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While IT was visiting, we took her to Château-d’Oex, a small Swiss alpine mountain village that was hosting its annual winter hot-air balloon festival.  See this earlier post here.


Unfortunately, the weather was not suitable. So we walked around the small village which had several hotels, restaurants and shops.


The place looks a bit deserted in these photos because there were not a lot of people in the first place and the people were congregating in the cafes and restaurants.


The Swiss loves fondue and the area is well known for cheese. So we went to Le Chalet (this has to be the most unimaginative name ever given to a Swiss mountain eatery) which is a cafe-restaurant, fromagerie (with a ski school on top) and a shop below (“magasin”).


Hanging on the outside wall of the restaurants were rows of cow bells.

On our way there, we passed the village of Étivaz, whose name is used to name the hard cheese made in the area. According to Wikipedia:

In the 1930s, a group of 76 Gruyère producing families felt that government regulations were allowing cheesemakers to compromise the qualities that made good Gruyère so special. They withdrew from the government’s Gruyère program, and “created” their own appellation d’origine protégée (AOP) cheese – L’Etivaz – named for the village around which they all lived.


L’Etivaz is made essentially as Gruyère was 100 years ago. It is a hard cheese made from raw milk, produced by hand over an open fire from May to October in about a hundred Alpine dairies. The raw milk is treated directly in the dairy and is full of aromas of fine Alpine herbs.


A man was making L’Étivaz-style cheese in the dining room of the restaurant.


It has a firm texture, a characteristic aromatic/fruity taste with slight hints of nuts that can vary slightly depending on the food given to the cows (so say the promotional leaflet). The cheese is formed into a wheel, 40 to 65 centimeters in diameter with a thickness of 10 centimeters and weighing from 20 to 50 kilograms. It has to be aged for at least 5 months.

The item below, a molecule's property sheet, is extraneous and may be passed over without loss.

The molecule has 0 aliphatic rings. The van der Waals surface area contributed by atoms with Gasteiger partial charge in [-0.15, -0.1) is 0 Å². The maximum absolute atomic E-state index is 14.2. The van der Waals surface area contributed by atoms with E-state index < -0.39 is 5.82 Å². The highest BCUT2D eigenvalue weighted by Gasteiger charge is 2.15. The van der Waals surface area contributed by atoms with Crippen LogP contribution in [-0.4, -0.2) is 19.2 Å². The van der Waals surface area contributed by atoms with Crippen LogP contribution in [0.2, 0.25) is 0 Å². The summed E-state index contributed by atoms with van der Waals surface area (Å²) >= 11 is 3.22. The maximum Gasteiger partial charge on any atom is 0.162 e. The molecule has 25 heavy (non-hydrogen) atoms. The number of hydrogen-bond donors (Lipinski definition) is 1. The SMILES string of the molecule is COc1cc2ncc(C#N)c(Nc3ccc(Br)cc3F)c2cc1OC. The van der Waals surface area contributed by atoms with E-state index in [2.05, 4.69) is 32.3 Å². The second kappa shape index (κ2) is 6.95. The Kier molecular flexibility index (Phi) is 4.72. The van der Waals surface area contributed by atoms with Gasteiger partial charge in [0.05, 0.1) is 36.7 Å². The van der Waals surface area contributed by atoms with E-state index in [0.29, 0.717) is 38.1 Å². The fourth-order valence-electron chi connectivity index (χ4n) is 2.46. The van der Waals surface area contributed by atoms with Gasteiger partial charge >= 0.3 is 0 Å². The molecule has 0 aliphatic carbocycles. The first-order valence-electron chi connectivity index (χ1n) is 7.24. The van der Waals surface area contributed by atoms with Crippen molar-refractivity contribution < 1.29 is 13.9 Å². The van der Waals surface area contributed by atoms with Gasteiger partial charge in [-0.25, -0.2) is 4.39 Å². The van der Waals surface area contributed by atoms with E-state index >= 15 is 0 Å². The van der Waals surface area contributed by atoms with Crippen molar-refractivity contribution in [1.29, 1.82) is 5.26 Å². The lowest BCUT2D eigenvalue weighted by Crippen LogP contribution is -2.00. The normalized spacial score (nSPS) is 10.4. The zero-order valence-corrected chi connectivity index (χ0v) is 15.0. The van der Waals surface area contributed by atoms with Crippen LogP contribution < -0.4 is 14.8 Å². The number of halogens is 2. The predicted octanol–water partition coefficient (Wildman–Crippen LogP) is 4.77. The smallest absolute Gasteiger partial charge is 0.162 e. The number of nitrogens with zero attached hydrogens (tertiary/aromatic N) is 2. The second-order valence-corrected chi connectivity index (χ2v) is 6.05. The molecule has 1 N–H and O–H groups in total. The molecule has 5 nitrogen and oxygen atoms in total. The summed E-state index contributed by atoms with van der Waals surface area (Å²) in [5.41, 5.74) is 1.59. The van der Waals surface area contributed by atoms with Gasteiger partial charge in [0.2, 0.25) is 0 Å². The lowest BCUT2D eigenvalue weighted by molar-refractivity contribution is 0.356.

Below the restaurant was a cheese shop which sold various types of local cheeses. We had a tasting of 14, 18 and 24 months old aged L’Étivaz and bought the 18 month-old. To us, they all tasted like a strong flavorful Gruyere, as expected.


Cheese soup – according to Sue, buttery and very tasty, with bits of vegetables.


A plate of very local charcuterie to start.


For the three of us, we ordered two persons’ portions. Local white wine. Bread and potatoes for dipping. Potatoes were our favs.


The menu at this restaurant did not offer any option on additional ingredients (other than the 2 or 3 kinds of cheeses). At other places we’ve been, various kinds of mushrooms (bolets, morels, etc) can be ordered which are mixed into the cheese giving the fondue a more varied combination of flavors.


We had a slow, long meal before venturing back out to the cold.

This is a decent touristy restaurant, authentic (in the cheeses used in the fondue) and welcoming. However, we suspect that the locals never eat here.


One Comment

  1. Yummy. I love fondue.

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